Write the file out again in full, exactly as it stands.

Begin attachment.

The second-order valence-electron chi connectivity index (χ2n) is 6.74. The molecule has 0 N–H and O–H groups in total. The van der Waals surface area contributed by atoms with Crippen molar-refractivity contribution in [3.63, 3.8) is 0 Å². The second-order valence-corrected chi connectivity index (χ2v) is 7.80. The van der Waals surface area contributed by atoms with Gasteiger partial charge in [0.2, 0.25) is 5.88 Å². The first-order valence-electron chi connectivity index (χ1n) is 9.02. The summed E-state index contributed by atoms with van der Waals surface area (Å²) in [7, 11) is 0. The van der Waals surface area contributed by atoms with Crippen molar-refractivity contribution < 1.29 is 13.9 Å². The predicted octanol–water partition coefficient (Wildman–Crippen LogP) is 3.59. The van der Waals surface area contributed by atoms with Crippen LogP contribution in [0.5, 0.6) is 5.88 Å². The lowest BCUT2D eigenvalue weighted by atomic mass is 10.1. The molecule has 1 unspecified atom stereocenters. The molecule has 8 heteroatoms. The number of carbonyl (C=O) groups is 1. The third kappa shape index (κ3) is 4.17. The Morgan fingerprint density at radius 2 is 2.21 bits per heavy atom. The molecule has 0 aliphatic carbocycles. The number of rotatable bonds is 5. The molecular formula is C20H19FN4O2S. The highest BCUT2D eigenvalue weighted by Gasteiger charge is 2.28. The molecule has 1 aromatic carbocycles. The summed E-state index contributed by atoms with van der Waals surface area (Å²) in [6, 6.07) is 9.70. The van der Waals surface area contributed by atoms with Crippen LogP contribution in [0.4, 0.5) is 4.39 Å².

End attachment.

The second-order valence-electron chi connectivity index (χ2n) is 6.74. The molecule has 0 N–H and O–H groups in total. The van der Waals surface area contributed by atoms with Crippen molar-refractivity contribution in [3.63, 3.8) is 0 Å². The second-order valence-corrected chi connectivity index (χ2v) is 7.80. The van der Waals surface area contributed by atoms with Gasteiger partial charge in [0.2, 0.25) is 5.88 Å². The first-order valence-electron chi connectivity index (χ1n) is 9.02. The summed E-state index contributed by atoms with van der Waals surface area (Å²) in [7, 11) is 0. The van der Waals surface area contributed by atoms with Crippen molar-refractivity contribution < 1.29 is 13.9 Å². The predicted octanol–water partition coefficient (Wildman–Crippen LogP) is 3.59. The van der Waals surface area contributed by atoms with Crippen LogP contribution in [0.5, 0.6) is 5.88 Å². The lowest BCUT2D eigenvalue weighted by atomic mass is 10.1. The molecule has 1 unspecified atom stereocenters. The molecule has 8 heteroatoms. The number of carbonyl (C=O) groups is 1. The third kappa shape index (κ3) is 4.17. The Morgan fingerprint density at radius 2 is 2.21 bits per heavy atom. The molecule has 0 aliphatic carbocycles. The number of rotatable bonds is 5. The molecular formula is C20H19FN4O2S. The highest BCUT2D eigenvalue weighted by Gasteiger charge is 2.28. The molecule has 1 aromatic carbocycles. The summed E-state index contributed by atoms with van der Waals surface area (Å²) in [6, 6.07) is 9.70. The van der Waals surface area contributed by atoms with Crippen LogP contribution in [0.4, 0.5) is 4.39 Å².